Since you still (even in XL 2013) cannot create more than 255 sheets in a single Worksheets.Add command the code creates the worksheets in blocks of 255.
Memory Used & File Size
In old versions of Excel (97/2000) this code hit the memory wall at about 200 worksheets.
In Excel 2013 32-bit you can get up to over 2500 worksheets but 4000 fails at about 1.4 gigabytes.
In Excel 2013 64-bit I got to 5 gigabytes of memory trying for 4000 sheets but it was so slow I gave up.
For 1500 sheets:
- Excel 2010 32 uses about 430 Megabytes of memory for the workbook
- Excel 2013 32 uses about 540 Megabytes of memory for the workbook
- Excel 2013 64 uses about 770 Megabytes of memory for the workbook
- The workbook takes about 40 Megabytes when saved as an XLSB
Comparing Within Sheet References and Between Sheets References
Generating the Formulas
I used 3 different methods for generating the within-sheet reference formulas (in R1C1 mode):
Method 1 uses a formula that refers to the previous column on this row:
Method 2 uses a formula that always refers to column 1 for this row:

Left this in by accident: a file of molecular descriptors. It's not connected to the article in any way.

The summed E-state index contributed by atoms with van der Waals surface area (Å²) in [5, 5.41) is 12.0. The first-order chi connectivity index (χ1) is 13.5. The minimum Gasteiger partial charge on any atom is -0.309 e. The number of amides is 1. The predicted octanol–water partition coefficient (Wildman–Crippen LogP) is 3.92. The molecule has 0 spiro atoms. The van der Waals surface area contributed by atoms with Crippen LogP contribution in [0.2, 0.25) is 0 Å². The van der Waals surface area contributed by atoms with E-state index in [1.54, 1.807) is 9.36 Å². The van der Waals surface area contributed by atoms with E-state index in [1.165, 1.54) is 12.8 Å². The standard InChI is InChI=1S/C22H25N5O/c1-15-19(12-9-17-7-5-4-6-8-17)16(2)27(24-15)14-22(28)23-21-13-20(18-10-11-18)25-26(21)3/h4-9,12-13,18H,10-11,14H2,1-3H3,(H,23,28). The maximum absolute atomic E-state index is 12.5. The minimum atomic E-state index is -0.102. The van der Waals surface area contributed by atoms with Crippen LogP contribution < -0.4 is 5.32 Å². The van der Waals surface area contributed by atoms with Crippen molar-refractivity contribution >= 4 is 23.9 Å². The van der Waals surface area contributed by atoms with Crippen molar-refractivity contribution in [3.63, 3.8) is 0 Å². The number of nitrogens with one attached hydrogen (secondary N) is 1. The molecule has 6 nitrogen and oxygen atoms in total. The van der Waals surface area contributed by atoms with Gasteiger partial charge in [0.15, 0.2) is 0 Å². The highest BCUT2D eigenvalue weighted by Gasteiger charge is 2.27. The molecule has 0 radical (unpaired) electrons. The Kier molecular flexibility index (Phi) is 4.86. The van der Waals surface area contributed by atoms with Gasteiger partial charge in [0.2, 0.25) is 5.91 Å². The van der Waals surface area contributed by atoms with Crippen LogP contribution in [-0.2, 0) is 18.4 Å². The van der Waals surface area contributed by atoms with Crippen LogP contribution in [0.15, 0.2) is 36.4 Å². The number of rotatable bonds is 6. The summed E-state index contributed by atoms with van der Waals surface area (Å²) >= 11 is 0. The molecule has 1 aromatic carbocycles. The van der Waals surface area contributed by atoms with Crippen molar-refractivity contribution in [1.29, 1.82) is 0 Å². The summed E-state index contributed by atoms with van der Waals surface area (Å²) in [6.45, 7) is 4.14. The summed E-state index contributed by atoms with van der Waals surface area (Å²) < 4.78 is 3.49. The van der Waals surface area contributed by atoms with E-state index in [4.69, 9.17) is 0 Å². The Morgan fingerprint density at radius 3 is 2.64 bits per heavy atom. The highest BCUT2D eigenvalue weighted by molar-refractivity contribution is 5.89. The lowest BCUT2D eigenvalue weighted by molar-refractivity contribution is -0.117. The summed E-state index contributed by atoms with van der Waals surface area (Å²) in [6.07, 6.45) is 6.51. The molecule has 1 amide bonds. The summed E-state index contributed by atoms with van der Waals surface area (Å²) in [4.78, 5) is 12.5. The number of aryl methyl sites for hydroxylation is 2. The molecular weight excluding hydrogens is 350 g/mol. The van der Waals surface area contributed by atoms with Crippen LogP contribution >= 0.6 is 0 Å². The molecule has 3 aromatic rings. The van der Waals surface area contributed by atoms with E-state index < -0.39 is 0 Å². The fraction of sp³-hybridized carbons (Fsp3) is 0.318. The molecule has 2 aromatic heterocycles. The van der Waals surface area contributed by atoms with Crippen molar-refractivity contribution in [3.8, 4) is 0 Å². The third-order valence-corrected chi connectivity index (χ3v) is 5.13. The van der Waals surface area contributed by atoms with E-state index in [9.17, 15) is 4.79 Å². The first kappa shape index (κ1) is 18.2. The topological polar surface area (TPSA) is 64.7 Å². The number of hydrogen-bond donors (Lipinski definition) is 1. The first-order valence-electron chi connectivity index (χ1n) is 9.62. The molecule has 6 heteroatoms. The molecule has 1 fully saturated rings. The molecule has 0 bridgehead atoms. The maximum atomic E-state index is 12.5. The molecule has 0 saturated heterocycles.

Method 3 uses a formula that randomly refers to rows and columns (nRequest is the number of sheets requested):
"=Sheet1000!R" & Int(Rnd() * nRequest + 1) & "C" & Int(Rnd() * nRequest + 1)
The reason for using 3 different formulas is to see what effect different kinds of references have on memory and calculation speed.
The complete code for method 3 looks like this:
</pre> Sub MakeManyFormulas3() ' ' make a single worksheet that refers to itself ' generate pairs of columns: ' numeric constant followed by formula that refers to a random row and column ' Dim j As Long Dim k As Long Dim varSheets As Variant Dim nSheets As Long Dim nRequest As Long Dim nAdd As Long Dim var() As Variant ' varSheets = Application.InputBox("Enter the Number of Formulas to Generate", "Inter-Linked Sheets", 200) If Not IsNumeric(varSheets) Then MsgBox "Input must be a number, MakeManyLinkedFormulas cancelled", vbOKOnly + vbCritical Exit Sub Else Application.ScreenUpdating = False Application.Calculation = xlManual Application.ReferenceStyle = xlR1C1 nRequest = CLng(varSheets) ' ' add constant and linkage formula ' For j = 1 To nRequest ReDim var(nRequest, 2) For k = 1 To nRequest var(k, 1) = j * k ' ' refers to random row and column ' var(k, 2) = "=Sheet1000!R" & Int(Rnd() * nRequest + 1) & "C" & Int(Rnd() * nRequest + 1) Next k Worksheets("Sheet1000").Range("a1").Resize(nRequest, 2).Offset(0, (j - 1) * 2).FormulaR1C1 = var Next j Application.StatusBar = False Application.Calculation = xlAutomatic Application.ReferenceStyle = xlA1 End If End Sub